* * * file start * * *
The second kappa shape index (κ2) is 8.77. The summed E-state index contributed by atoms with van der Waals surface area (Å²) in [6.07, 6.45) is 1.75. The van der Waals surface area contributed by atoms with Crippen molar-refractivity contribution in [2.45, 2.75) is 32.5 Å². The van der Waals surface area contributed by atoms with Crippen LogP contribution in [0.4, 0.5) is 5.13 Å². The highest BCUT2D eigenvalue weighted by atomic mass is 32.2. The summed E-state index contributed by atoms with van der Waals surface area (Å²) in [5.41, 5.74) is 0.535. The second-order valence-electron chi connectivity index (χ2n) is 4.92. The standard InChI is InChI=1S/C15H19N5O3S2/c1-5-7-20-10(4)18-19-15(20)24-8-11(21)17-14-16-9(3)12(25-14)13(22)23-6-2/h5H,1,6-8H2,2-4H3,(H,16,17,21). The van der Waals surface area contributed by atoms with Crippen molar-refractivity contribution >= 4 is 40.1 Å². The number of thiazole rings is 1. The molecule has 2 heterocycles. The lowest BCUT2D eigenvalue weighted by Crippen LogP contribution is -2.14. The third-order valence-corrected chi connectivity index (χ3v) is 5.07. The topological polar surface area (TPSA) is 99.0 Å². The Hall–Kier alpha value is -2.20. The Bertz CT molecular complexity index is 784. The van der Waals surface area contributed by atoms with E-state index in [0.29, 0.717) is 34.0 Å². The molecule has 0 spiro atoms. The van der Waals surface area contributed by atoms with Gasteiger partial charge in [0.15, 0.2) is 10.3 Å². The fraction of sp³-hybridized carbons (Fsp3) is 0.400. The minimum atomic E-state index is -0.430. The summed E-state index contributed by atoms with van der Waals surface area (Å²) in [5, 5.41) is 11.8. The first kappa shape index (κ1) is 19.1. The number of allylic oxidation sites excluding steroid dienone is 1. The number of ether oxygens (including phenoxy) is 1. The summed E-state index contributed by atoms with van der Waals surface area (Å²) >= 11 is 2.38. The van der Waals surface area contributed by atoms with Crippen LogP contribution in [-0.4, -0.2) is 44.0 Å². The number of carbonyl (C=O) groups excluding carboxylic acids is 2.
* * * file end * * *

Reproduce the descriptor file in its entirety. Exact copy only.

The second kappa shape index (κ2) is 8.77. The summed E-state index contributed by atoms with van der Waals surface area (Å²) in [6.07, 6.45) is 1.75. The van der Waals surface area contributed by atoms with Crippen molar-refractivity contribution in [2.45, 2.75) is 32.5 Å². The van der Waals surface area contributed by atoms with Crippen LogP contribution in [0.4, 0.5) is 5.13 Å². The highest BCUT2D eigenvalue weighted by atomic mass is 32.2. The summed E-state index contributed by atoms with van der Waals surface area (Å²) in [5.41, 5.74) is 0.535. The second-order valence-electron chi connectivity index (χ2n) is 4.92. The standard InChI is InChI=1S/C15H19N5O3S2/c1-5-7-20-10(4)18-19-15(20)24-8-11(21)17-14-16-9(3)12(25-14)13(22)23-6-2/h5H,1,6-8H2,2-4H3,(H,16,17,21). The van der Waals surface area contributed by atoms with Crippen molar-refractivity contribution >= 4 is 40.1 Å². The number of thiazole rings is 1. The molecule has 2 heterocycles. The lowest BCUT2D eigenvalue weighted by Crippen LogP contribution is -2.14. The third-order valence-corrected chi connectivity index (χ3v) is 5.07. The topological polar surface area (TPSA) is 99.0 Å². The Hall–Kier alpha value is -2.20. The Bertz CT molecular complexity index is 784. The van der Waals surface area contributed by atoms with E-state index in [0.29, 0.717) is 34.0 Å². The molecule has 0 spiro atoms. The van der Waals surface area contributed by atoms with Gasteiger partial charge in [0.15, 0.2) is 10.3 Å². The fraction of sp³-hybridized carbons (Fsp3) is 0.400. The minimum atomic E-state index is -0.430. The summed E-state index contributed by atoms with van der Waals surface area (Å²) in [5, 5.41) is 11.8. The first kappa shape index (κ1) is 19.1. The number of allylic oxidation sites excluding steroid dienone is 1. The number of ether oxygens (including phenoxy) is 1. The summed E-state index contributed by atoms with van der Waals surface area (Å²) >= 11 is 2.38. The van der Waals surface area contributed by atoms with Crippen LogP contribution in [-0.4, -0.2) is 44.0 Å². The number of carbonyl (C=O) groups excluding carboxylic acids is 2.